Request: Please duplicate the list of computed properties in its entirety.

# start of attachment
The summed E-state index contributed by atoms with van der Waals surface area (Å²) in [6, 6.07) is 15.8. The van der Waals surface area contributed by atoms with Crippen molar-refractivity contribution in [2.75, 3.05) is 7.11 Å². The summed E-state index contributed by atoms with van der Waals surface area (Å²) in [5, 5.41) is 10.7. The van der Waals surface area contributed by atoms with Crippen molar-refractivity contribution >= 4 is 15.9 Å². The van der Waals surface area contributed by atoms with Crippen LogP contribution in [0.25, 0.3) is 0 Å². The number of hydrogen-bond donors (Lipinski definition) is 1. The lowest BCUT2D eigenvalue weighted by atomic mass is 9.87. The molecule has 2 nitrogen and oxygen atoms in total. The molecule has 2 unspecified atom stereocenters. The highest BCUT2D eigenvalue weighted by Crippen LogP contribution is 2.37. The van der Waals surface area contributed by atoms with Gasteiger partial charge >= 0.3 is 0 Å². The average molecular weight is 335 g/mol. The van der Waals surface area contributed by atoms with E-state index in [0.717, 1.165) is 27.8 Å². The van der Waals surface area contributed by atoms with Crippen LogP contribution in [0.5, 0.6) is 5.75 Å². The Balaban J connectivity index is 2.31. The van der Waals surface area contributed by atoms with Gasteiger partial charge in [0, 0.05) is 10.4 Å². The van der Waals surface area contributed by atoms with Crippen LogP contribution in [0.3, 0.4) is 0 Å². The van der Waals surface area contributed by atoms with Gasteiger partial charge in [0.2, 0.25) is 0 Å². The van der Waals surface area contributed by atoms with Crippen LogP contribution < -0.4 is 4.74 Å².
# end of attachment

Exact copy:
The summed E-state index contributed by atoms with van der Waals surface area (Å²) in [6, 6.07) is 15.8. The van der Waals surface area contributed by atoms with Crippen molar-refractivity contribution in [2.75, 3.05) is 7.11 Å². The summed E-state index contributed by atoms with van der Waals surface area (Å²) in [5, 5.41) is 10.7. The van der Waals surface area contributed by atoms with Crippen molar-refractivity contribution >= 4 is 15.9 Å². The van der Waals surface area contributed by atoms with Crippen LogP contribution in [0.25, 0.3) is 0 Å². The number of hydrogen-bond donors (Lipinski definition) is 1. The lowest BCUT2D eigenvalue weighted by atomic mass is 9.87. The molecule has 2 nitrogen and oxygen atoms in total. The molecule has 2 unspecified atom stereocenters. The highest BCUT2D eigenvalue weighted by Crippen LogP contribution is 2.37. The van der Waals surface area contributed by atoms with Gasteiger partial charge >= 0.3 is 0 Å². The average molecular weight is 335 g/mol. The van der Waals surface area contributed by atoms with E-state index in [0.717, 1.165) is 27.8 Å². The van der Waals surface area contributed by atoms with Crippen LogP contribution in [0.5, 0.6) is 5.75 Å². The Balaban J connectivity index is 2.31. The van der Waals surface area contributed by atoms with Gasteiger partial charge in [0, 0.05) is 10.4 Å². The van der Waals surface area contributed by atoms with Crippen LogP contribution in [0.3, 0.4) is 0 Å². The van der Waals surface area contributed by atoms with Gasteiger partial charge in [0.2, 0.25) is 0 Å². The van der Waals surface area contributed by atoms with Crippen LogP contribution < -0.4 is 4.74 Å².